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Boeing Australia has built the first of three Loyal Wingman aircraft, which will serve as the foundation for the Boeing Airpower Teaming System being developed for the global defense market. The aircraft are designed to fly alongside existing platforms and use artificial intelligence to conduct teaming missions.

Australian pilotless combat jet to inspire Boeing US Air Force prototype

Image credit: Boeing

Boeing will use a pilotless, fighter-like jet developed in Australia as the basis for its US Air Force Skyborg prototype, an executive at the company has announced.

The 'Loyal Wingman' – the first military aircraft designed and manufactured in Australia in over 50 years – made its first flight on Saturday (27 February) under the supervision of a Boeing test pilot monitoring it from a ground control station in South Australia.

The aircraft, also developed by Boeing, is 11.6m long, has a 2,000 nautical mile (3,704km) range, and a nose that can be outfitted with various payloads. The aircraft can also carry weapons and act as a shield to help protect more expensive manned fighter jets, according to its developers.

Back in December, the US Air Force awarded multi-million dollar contracts to Boeing, General Atomics Aeronautical Systems, and Kratos Defense and Security Solutions to produce unmanned aerial prototypes that can team with crewed jets.

“The airpower teaming system is the basis for our Skyborg bid,” said Boeing airpower teaming programme director Shane Arnott. “Obviously the US market is a big market. That is a focus for us, achieving some sort of contract or programme of record in the United States.”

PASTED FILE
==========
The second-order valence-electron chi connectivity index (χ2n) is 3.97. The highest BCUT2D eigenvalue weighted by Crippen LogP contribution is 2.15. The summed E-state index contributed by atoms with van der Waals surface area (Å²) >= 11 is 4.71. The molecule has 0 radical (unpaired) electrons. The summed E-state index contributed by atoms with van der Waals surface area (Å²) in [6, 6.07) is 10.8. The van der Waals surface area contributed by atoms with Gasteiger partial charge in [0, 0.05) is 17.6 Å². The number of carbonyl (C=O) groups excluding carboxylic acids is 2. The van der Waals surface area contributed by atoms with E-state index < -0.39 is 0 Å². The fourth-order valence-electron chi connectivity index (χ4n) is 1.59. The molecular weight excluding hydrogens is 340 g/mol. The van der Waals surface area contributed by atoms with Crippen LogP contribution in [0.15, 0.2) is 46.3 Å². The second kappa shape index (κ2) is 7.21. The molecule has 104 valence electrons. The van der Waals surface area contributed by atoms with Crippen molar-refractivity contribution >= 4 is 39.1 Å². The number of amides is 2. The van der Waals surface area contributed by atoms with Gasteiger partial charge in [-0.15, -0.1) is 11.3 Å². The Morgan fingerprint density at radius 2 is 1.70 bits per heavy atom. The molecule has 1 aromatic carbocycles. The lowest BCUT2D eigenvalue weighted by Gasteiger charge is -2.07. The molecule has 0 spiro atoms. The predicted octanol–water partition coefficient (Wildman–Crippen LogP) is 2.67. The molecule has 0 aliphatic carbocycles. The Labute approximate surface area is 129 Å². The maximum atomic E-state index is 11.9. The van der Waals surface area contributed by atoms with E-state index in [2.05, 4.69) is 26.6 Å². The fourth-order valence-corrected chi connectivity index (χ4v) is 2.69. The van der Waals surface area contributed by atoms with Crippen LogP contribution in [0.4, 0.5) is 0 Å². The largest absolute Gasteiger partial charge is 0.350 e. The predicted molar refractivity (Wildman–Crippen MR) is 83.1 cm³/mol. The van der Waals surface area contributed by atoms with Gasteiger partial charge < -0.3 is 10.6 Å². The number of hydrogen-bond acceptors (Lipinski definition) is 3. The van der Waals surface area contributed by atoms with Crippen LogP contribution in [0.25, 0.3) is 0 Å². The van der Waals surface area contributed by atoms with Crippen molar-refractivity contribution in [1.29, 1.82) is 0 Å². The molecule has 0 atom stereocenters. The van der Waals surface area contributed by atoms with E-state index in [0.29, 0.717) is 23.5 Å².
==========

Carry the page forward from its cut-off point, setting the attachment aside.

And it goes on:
Defence contractors are investing increasingly in autonomous technology as militaries around the world look for cheaper and safer ways to maximise their resources, and to develop the next generation of fighter jets. 

Australia, a staunch US ally, is home to Boeing’s largest footprint outside the US and has vast airspace with relatively low traffic for flight testing. 

The Australian government said it would invest a further A$115m (£64m) to acquire three more Loyal Wingman aircraft for the Royal Australian Air Force (RAAF) to develop tactics for using the jets with crewed planes, on top of its initial investment of A$40m (£22m). 

“Our aim with Boeing is to understand how we can get these aircraft to team with our existing aircraft to be a force multiplier in the future,” RAAF Air-Vice Marshal and head of air force capability Cath Roberts said. 

“The Loyal Wingman project is a pathfinder for integrating autonomous systems and artificial intelligence to create smart human-machine teams,” Roberts said in a statement at the time of the Loyal Wingman’s test flight where it took off under its own power before flying a pre-determined route at different speeds and altitudes to verify its functionality and to show the performance of the design.

In January, the UK government signed a £30m contract with the Belfast unit of Spirit AeroSystems for a similar type of pilotless aircraft which they hope to trial flight in the next three years. 

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